"In order to really enjoy a dog, one doesn’t merely train him to be semi-human. The point of it is to open oneself to the possibility of becoming part dog."
    -Edward Hoagland



  11. #11
    Join Date
    Feb. 22, 2007
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    3,928

    Default

    Quote Originally Posted by Wayside View Post
    That's pretty much how I feel about it. I'd probably be willing to ride in it, like I do in frigid temps, but I wouldn't want to do anything that would increase respiration much. Just a very light hack or some bending work at the walk, that sort of thing.
    We've had a few weeks of horrible air quality due to the Wallow fire, and that's what I do on the bad days...just go for a little walk or something to keep their legs stretched and minds working. There were a couple of days that were so bad I didn't ride at all, though. I could hardly do the barn chores without my lungs and eyes burning so there was no way I was going to make anyone breathe it more than we had to.

    I do think it's unfair to put a horse through strenuous exercise on days with really poor air quality. Doesn't seem healthy for anyone involved, actually. At the same time, I can understand that an instructor might not be able to lose the business.



  12. #12
    Join Date
    Mar. 3, 2010
    Location
    Georgia
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    Default

    I'm so sorry about all of the folks having to deal with wildfires. I simply can't imagine the stress involved.
    As for riding in smoke-- I don't ride my horses when the neighbors burn their pruning pile.
    "Rock n' roll's not through, yeah, I'm sewing wings on this thing." --Destroyer
    http://dressagescriblog.wordpress.com/



  13. #13
    Join Date
    Oct. 6, 2004
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    86

    Default

    This reminds me of this article: http://www.menshealth.com/health/effects-air-pollution

    so in short, no I would not work my horse in air like that, particularly because he already coughs 2-3 times during the first trot.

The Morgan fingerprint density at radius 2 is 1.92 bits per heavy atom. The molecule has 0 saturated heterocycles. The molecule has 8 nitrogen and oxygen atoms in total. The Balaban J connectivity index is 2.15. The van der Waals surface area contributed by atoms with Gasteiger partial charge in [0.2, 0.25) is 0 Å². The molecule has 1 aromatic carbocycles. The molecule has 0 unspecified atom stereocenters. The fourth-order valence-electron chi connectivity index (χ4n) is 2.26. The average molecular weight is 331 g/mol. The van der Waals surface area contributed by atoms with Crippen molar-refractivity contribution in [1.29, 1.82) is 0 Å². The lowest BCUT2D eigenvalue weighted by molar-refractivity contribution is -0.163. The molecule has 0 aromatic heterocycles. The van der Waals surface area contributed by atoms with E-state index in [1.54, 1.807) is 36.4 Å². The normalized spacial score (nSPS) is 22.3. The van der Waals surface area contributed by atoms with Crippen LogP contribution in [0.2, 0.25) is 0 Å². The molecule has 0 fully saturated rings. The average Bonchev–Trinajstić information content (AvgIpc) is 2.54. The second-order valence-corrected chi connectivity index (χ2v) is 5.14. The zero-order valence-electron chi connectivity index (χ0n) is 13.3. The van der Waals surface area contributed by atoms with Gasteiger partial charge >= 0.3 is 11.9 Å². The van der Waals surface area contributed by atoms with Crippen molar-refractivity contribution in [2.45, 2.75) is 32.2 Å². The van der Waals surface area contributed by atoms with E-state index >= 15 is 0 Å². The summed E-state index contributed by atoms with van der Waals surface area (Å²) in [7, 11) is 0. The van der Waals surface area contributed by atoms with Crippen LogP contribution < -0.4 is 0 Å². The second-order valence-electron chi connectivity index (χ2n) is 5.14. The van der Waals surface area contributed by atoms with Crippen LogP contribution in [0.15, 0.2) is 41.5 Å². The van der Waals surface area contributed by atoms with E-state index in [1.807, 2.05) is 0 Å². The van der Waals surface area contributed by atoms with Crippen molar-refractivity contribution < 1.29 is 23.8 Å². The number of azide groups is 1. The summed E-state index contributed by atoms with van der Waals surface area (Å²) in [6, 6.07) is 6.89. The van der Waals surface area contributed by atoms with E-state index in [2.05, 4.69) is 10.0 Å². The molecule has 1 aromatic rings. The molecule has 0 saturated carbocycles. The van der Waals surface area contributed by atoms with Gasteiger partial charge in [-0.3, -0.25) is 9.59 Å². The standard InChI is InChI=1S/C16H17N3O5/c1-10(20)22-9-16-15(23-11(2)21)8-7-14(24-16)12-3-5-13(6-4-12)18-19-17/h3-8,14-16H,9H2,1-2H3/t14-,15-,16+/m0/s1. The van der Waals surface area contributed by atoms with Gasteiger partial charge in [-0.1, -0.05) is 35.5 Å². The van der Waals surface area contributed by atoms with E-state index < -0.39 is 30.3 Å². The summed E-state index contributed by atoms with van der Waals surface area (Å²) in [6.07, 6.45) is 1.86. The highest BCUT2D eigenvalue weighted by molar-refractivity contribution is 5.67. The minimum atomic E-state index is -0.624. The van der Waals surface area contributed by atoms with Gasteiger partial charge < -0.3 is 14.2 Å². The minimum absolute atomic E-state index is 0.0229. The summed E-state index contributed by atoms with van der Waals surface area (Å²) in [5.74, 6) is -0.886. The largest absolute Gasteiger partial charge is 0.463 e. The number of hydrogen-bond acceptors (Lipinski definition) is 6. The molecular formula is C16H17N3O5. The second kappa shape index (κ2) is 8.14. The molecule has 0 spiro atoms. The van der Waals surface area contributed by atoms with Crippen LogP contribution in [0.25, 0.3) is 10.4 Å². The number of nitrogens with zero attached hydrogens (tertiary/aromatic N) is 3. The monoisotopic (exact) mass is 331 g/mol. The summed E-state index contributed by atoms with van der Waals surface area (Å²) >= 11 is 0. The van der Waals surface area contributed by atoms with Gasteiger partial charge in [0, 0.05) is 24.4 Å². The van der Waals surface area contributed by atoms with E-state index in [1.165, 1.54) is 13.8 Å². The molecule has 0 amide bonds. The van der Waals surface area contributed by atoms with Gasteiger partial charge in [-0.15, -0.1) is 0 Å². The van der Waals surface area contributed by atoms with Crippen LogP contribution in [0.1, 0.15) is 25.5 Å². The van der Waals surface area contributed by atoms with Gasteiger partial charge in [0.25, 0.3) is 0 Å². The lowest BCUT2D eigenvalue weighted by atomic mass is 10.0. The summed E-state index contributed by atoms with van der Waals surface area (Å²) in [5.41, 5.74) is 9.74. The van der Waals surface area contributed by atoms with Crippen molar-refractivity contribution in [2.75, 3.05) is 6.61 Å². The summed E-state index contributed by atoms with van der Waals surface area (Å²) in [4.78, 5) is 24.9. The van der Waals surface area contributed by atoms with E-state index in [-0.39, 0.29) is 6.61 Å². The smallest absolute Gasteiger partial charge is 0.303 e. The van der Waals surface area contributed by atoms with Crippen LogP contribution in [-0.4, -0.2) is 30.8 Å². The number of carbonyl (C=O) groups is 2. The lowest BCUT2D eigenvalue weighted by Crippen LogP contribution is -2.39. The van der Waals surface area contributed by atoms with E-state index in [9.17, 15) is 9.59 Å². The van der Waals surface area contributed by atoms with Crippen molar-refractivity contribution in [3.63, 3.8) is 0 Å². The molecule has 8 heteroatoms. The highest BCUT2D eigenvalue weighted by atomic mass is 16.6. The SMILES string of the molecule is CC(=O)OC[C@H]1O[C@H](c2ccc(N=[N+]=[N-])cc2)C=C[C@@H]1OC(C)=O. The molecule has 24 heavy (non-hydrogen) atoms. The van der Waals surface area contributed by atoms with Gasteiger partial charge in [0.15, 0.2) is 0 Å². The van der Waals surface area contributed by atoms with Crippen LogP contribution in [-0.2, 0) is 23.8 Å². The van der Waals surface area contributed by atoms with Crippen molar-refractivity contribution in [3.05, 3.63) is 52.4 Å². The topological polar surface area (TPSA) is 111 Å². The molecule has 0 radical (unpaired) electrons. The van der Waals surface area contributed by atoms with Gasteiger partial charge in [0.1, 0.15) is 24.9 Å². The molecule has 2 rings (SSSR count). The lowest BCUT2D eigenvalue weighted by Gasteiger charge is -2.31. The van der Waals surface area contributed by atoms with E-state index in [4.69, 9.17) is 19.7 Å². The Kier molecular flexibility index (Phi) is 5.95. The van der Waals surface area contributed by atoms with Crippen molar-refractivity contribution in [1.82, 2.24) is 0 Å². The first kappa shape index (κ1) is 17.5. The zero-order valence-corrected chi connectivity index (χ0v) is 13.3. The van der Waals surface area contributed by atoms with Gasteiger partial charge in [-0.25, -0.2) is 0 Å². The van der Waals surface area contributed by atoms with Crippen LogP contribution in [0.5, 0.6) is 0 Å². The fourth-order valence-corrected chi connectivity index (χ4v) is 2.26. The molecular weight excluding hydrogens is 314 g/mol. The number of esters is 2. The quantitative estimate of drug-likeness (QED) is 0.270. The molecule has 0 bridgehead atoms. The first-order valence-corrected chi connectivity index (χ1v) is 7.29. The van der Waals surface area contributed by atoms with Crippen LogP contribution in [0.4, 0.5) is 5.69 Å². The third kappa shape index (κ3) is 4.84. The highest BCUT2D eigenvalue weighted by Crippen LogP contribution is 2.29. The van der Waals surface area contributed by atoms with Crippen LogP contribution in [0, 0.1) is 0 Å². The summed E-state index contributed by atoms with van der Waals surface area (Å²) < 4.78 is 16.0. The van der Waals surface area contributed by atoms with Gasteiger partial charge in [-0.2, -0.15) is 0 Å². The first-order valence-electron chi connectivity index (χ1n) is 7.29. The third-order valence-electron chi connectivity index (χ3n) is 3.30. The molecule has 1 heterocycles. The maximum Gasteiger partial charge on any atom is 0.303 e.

14. #14
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    Nov. 18, 2010
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    california
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    Default

    I did not do any hard work during fires but yes I did work my horse. The fires a couple of years ago go on for weeks and one went on over a month. when the ash was falling-for days-I just groomed. It is hard when fires go on for weeks..



  15. #15
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    May. 21, 2009
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    Apex, NC
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    Default

    The smoke was quite thick here in my part of the state too...but not till later. I am so glad the girl that has been riding my boy did so before it rolled in. I would not have let her ride him that way. He had a very hard time last year with his anhidrosis and has so far been good this year. No way will I chance his compromised health. I came home to find the horses in the barn (they can go in/out at will) standing in front of the fans when I got home in the thick of it all.

    I hope it isn't bad today....it was terrible yesterday.



  16. #16
    Join Date
    Feb. 3, 2000
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    Nokesville, VA
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    Default

    WRT the smoke, it would depend on the local condition.

    WRT code red in general, I might RIDE, but I wouldn't WORK (anything that gets them breathing hard.

    What kind of lesson was it? There is lots of worthwhile stuff you can do at a walk with a little bit of trot. That would be very different from jumping Prelim courses, or working on lngthenings.
    Janet

    chief feeder and mucker for Music, Spy, Belle and Tiara. Someone else is now feeding and mucking for Chief and Brain (both foxhunting now).



  17. #17
    Join Date
    Dec. 16, 2007
    Location
    Ohio
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    Default

    No way, would I subject a horse to that.
    I saw the angel in the marble and I set him free. - Michaelangelo



  18. #18
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    Feb. 22, 2005
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    Where the prairie ends and the mountains begin
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    Default

    Nope, I would not make my horse run circles in that kind of smoke. And I had plans to ride last evening... the only chance I will likely have in the next two weeks to ride.
    Dreaming in Color



  19. #19
    Join Date
    Oct. 18, 2000
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    Default

    Quote Originally Posted by Janet View Post
    WRT the smoke, it would depend on the local condition.

    WRT code red in general, I might RIDE, but I wouldn't WORK (anything that gets them breathing hard.

    What kind of lesson was it? There is lots of worthwhile stuff you can do at a walk with a little bit of trot. That would be very different from jumping Prelim courses, or working on lngthenings.
    This.
    Brothers and sisters, I bid you beware
    Of giving your heart to a dog to tear.
    -Rudyard Kipling



  20. #20
    Join Date
    Mar. 6, 2009
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    9,400

    Default NO !

    NO !
    Zu Zu Bailey " IT"S A WONDERFUL LIFE !"